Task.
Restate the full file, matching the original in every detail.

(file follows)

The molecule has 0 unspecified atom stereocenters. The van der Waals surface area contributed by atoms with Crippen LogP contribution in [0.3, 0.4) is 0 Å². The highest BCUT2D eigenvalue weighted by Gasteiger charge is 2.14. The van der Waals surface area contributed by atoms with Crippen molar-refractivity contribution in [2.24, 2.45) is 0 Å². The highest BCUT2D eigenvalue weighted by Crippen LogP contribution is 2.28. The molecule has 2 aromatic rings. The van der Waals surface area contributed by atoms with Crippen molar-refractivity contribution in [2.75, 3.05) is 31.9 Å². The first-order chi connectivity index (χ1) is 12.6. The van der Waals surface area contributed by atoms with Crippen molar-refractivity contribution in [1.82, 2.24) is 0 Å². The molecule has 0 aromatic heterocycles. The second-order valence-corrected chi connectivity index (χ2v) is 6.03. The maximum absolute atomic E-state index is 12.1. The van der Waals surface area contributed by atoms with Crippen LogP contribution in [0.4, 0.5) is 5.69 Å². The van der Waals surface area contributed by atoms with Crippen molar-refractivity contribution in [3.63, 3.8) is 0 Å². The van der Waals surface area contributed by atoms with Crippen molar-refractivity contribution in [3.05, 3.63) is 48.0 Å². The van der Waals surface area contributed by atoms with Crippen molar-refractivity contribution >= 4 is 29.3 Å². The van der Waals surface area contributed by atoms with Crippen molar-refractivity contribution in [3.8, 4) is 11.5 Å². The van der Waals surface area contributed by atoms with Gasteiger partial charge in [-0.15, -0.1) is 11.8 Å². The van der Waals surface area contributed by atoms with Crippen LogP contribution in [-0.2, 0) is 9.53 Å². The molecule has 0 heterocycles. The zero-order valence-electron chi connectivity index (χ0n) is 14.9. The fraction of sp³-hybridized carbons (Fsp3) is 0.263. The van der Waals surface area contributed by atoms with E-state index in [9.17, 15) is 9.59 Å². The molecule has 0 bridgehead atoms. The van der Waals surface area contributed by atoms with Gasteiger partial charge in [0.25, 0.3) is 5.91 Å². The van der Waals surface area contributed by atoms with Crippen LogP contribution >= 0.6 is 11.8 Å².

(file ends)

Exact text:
The molecule has 0 unspecified atom stereocenters. The van der Waals surface area contributed by atoms with Crippen LogP contribution in [0.3, 0.4) is 0 Å². The highest BCUT2D eigenvalue weighted by Gasteiger charge is 2.14. The van der Waals surface area contributed by atoms with Crippen molar-refractivity contribution in [2.24, 2.45) is 0 Å². The highest BCUT2D eigenvalue weighted by Crippen LogP contribution is 2.28. The molecule has 2 aromatic rings. The van der Waals surface area contributed by atoms with Crippen molar-refractivity contribution in [2.75, 3.05) is 31.9 Å². The first-order chi connectivity index (χ1) is 12.6. The van der Waals surface area contributed by atoms with Crippen molar-refractivity contribution in [1.82, 2.24) is 0 Å². The molecule has 0 aromatic heterocycles. The second-order valence-corrected chi connectivity index (χ2v) is 6.03. The maximum absolute atomic E-state index is 12.1. The van der Waals surface area contributed by atoms with Crippen LogP contribution in [0.4, 0.5) is 5.69 Å². The van der Waals surface area contributed by atoms with Crippen molar-refractivity contribution in [3.63, 3.8) is 0 Å². The van der Waals surface area contributed by atoms with Crippen molar-refractivity contribution in [3.05, 3.63) is 48.0 Å². The van der Waals surface area contributed by atoms with Crippen molar-refractivity contribution >= 4 is 29.3 Å². The van der Waals surface area contributed by atoms with Crippen molar-refractivity contribution in [3.8, 4) is 11.5 Å². The van der Waals surface area contributed by atoms with Gasteiger partial charge in [-0.15, -0.1) is 11.8 Å². The van der Waals surface area contributed by atoms with Crippen LogP contribution in [-0.2, 0) is 9.53 Å². The molecule has 0 heterocycles. The zero-order valence-electron chi connectivity index (χ0n) is 14.9. The fraction of sp³-hybridized carbons (Fsp3) is 0.263. The van der Waals surface area contributed by atoms with E-state index in [9.17, 15) is 9.59 Å². The molecule has 0 bridgehead atoms. The van der Waals surface area contributed by atoms with Gasteiger partial charge in [0.25, 0.3) is 5.91 Å². The van der Waals surface area contributed by atoms with Crippen LogP contribution >= 0.6 is 11.8 Å².